How This Robotics Engineer Hacks Getting into the ‘Zone’

An interview with an engineer at Piaggio Fast Forward on what helps kick-start his work.

Written by Taylor Rose
Published on Dec. 04, 2023
How This Robotics Engineer Hacks Getting into the ‘Zone’
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One of the hardest parts about getting a robot out the door is literally getting it through the door. 

Doorways were one of the biggest challenges that the engineers at Piaggio Fast Forward faced when they were designing an autonomous robot. The robot, called “gita,” looks like a rounded box on wheels with a hollow interior that is meant to be a carrying compartment. The gita can trail behind someone on its own without being attached to a phone or device. The problem for the engineers was how to tell the robot to go through a door while the owner holds it open.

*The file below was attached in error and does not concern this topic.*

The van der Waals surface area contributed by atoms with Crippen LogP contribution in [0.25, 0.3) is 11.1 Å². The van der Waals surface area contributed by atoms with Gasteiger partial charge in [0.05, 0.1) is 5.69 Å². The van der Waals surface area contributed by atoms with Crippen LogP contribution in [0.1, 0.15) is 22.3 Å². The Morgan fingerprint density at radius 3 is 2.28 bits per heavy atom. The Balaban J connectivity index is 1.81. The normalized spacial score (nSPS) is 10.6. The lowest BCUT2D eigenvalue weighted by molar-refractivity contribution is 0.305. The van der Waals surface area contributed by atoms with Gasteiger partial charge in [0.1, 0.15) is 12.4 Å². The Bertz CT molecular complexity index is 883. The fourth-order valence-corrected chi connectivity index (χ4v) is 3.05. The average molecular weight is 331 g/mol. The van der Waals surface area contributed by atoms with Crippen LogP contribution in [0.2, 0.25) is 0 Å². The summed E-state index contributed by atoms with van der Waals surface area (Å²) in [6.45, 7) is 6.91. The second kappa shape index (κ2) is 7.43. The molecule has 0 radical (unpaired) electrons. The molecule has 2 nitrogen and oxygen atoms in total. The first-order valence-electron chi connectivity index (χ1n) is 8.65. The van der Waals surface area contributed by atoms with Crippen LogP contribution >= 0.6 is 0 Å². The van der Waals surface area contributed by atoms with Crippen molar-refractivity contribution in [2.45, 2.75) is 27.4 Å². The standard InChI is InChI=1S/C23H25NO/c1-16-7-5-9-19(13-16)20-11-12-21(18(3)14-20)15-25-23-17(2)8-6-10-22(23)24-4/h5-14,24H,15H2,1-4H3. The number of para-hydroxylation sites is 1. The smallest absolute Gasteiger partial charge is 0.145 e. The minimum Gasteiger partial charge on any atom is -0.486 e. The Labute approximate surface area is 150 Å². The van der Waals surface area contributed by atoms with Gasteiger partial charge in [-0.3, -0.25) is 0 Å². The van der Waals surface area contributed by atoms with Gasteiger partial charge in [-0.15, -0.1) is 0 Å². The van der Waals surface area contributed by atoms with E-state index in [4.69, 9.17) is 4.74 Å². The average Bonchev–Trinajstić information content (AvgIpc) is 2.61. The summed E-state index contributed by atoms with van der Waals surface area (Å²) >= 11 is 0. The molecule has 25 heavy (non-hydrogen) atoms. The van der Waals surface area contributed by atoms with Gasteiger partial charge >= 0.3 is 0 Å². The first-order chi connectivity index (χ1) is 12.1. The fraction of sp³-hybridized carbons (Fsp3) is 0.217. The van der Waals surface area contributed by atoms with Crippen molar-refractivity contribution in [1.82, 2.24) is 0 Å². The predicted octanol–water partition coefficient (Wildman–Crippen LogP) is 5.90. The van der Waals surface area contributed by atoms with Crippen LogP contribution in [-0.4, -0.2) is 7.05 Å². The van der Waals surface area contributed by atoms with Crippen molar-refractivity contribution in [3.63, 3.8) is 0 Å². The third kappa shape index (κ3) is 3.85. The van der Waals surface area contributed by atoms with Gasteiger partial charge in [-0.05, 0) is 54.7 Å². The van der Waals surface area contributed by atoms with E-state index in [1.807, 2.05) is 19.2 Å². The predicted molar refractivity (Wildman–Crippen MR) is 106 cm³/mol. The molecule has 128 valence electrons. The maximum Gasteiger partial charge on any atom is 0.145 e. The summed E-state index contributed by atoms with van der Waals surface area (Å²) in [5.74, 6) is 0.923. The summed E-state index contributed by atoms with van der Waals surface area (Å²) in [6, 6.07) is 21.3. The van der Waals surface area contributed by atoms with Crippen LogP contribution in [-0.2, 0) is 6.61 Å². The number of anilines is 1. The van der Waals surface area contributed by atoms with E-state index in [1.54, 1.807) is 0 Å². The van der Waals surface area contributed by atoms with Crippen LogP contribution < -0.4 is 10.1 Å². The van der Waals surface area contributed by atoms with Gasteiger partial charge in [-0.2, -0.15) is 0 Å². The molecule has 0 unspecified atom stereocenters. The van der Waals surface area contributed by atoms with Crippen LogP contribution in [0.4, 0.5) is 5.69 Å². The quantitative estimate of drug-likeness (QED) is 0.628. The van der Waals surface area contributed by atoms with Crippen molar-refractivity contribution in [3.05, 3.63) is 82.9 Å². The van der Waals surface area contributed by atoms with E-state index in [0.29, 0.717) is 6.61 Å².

Oddly enough there wasn’t a lot of research out there on how two people walk through doorways — so the Boston-based team had to leave the office and go observe how people entered and exited the shops around them. That wasn’t quite enough, so the team brought in 24 people whom they asked to open, walk through and close doors over 2,000 times. 

After compiling the data, the engineers at Piaggio Fast Forward were able to code a way for the robot to know when exactly to pause, see a door being opened, roll through the doorway, wait for the owner to also walk through, re-pair itself with the owner, then continue following behind them.